Deep Dive: Ford’s Stowable Loading Ramps for the F-150
If you are ordering a new F-150 from the factory, one of the options you’ll be presented with are stowable loading ramps for an additional for $595. So what do you get for your six Benjamins? Is it an option you should check, or should you look at other options for loading your toys into your bed? Let’s take a look and you can decide for yourself.
What do you get for your money? Well you get two extendable loading ramps. Each ramp is designed to hold 800 pounds and they fit in a slotted channel at the end of the tailgate. This channel, more or less, prevents them from sliding off the tailgate and causing damage.
The tailgate itself gets a metal plate at the top of it to handle the extra stresses of loading and unloading items via the ramps. You can still get the optional tailgate step even with the modifications to the tailgate for the loading ramps, but the tailgate is heavier with the extra metal on the tailgate.
Additionally, you get a cable to secure the ramps to the side of the bed on the special ramp supports. You also get a pair of BOLT Locks to secure the ramps from theft. The ramps are secured to the side of the truck with four bolts that screw into the ramp supports attached to the bed.
Our test truck that includes the ramps, while lacking the tailgate step that most press trucks seem to be equipped with, does have the factory spray-on bedliner installed. Like the other accessories that support the F-150’s BoxLink system, the ramps support other factory options from Ford.
Using them isn’t the absolute easiest process in the world, but it is logical. First, you remove the BOLT cable locks. Then remove the cable towards the cab of the truck providing extra security for the ramps. Then, locate each bolt that has a lever on it and unscrew them. Then you can lift the ramps out of the truck.
For me, I found that the next step should be sliding the end of the ramps into the channel on the tailgate. From there, you pull a tab with a ring on it and you can extend the ramps. If it’s a one person operation, it’s easier to extend the ramps when they’re attached to the tailgate.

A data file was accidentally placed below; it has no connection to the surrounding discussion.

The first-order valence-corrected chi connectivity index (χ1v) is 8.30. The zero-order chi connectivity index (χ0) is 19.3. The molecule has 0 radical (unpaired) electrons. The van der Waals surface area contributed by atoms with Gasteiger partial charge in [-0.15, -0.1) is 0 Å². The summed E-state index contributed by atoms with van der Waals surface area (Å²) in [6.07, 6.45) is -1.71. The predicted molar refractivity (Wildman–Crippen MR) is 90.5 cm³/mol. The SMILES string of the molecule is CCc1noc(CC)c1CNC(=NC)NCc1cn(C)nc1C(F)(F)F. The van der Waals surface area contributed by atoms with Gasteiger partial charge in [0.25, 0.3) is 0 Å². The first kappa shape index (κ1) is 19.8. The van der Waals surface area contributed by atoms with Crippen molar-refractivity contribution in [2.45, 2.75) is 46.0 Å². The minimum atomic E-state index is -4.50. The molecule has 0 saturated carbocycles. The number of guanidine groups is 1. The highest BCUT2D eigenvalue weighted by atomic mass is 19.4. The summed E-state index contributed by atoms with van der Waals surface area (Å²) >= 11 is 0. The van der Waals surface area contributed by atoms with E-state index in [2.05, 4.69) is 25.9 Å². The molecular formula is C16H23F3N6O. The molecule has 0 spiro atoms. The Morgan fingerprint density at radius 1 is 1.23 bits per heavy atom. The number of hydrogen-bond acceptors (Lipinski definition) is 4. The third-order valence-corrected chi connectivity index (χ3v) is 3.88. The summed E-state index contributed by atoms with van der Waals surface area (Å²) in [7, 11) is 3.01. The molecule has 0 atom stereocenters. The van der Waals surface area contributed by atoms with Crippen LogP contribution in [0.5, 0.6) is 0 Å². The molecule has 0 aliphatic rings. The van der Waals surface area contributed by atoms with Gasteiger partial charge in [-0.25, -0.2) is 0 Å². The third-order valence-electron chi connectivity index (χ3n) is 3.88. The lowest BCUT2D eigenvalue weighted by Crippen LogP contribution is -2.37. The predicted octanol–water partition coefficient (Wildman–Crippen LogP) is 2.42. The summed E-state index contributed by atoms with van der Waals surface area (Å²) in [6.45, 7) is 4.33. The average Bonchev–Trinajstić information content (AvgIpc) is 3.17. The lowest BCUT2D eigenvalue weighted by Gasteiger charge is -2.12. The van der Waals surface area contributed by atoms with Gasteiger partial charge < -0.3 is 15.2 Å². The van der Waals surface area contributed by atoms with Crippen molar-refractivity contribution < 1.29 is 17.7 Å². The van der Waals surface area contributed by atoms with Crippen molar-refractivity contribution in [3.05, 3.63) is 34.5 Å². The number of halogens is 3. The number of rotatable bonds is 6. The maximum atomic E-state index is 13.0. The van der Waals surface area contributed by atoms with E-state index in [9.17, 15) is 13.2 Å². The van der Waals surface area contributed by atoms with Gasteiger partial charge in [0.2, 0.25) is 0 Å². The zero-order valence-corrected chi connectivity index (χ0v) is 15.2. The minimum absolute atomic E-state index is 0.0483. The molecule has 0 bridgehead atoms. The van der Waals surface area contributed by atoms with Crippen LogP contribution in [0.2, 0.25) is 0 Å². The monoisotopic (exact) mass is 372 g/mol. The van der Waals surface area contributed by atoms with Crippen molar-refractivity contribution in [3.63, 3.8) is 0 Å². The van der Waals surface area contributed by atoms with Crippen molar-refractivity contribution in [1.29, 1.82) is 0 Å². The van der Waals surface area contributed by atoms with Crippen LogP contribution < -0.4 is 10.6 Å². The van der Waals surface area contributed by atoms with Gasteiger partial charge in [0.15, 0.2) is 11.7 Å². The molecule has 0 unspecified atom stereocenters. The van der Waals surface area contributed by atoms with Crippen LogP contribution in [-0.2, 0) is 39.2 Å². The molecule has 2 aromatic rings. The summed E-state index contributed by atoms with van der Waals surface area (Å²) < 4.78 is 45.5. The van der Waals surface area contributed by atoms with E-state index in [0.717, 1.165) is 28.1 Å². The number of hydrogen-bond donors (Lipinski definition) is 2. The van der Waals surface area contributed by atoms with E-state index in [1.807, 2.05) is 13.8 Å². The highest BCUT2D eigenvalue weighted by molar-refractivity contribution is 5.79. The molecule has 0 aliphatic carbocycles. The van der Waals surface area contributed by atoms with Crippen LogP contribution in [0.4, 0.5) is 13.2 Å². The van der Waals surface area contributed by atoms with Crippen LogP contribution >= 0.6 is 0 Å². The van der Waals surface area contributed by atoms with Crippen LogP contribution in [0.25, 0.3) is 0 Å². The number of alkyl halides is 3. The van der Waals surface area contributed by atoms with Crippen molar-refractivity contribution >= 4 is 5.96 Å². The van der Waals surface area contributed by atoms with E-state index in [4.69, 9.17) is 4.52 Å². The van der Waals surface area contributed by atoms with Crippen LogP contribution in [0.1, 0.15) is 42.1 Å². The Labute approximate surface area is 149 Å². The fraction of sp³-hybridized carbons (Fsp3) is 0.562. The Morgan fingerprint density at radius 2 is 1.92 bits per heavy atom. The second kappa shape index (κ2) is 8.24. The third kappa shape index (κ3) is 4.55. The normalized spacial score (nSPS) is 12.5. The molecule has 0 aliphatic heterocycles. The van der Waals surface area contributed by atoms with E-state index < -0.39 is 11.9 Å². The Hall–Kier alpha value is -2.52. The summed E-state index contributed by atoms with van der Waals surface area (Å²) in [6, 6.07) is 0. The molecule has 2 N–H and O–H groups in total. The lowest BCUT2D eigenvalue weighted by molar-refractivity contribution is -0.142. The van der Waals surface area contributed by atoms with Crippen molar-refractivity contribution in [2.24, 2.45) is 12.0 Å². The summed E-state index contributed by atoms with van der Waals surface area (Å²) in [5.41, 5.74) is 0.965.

Simply reverse the process when you’re ready to put them away.
When driving around with the ramps secure, you do hear them bounce a bit when you hit bumps. No matter how tight you tighten the bolts, there’s still a little movement that’ll make noise, but it’s nothing unbearable.
Other drawbacks include losing a bit of bed space. Also, depending on how wide the object is that you have in the bed, it might be more difficult to reach the bolts to secure or remove the ramps.
So should you get them? I think if you’re only using ramps once or twice a year, or don’t always need to have them with you, I’d pass on them. Though I’ll admit Ford has gone to great lengths to make them safe.
If you frequently haul ATVs, bikes, or even lawn mowers I’d strongly consider them. Or, if you have a Raptor and find yourself off-roading a lot, you just might find them useful to have with you.
The downside is, it’s difficult to try them before you buy them. It’s highly unlikely that a dealership is going to stock a truck with these installed. Hopefully this breakdown helps make the decision a bit easier.
What do you think?
Let us know in the comments below or over in the forums!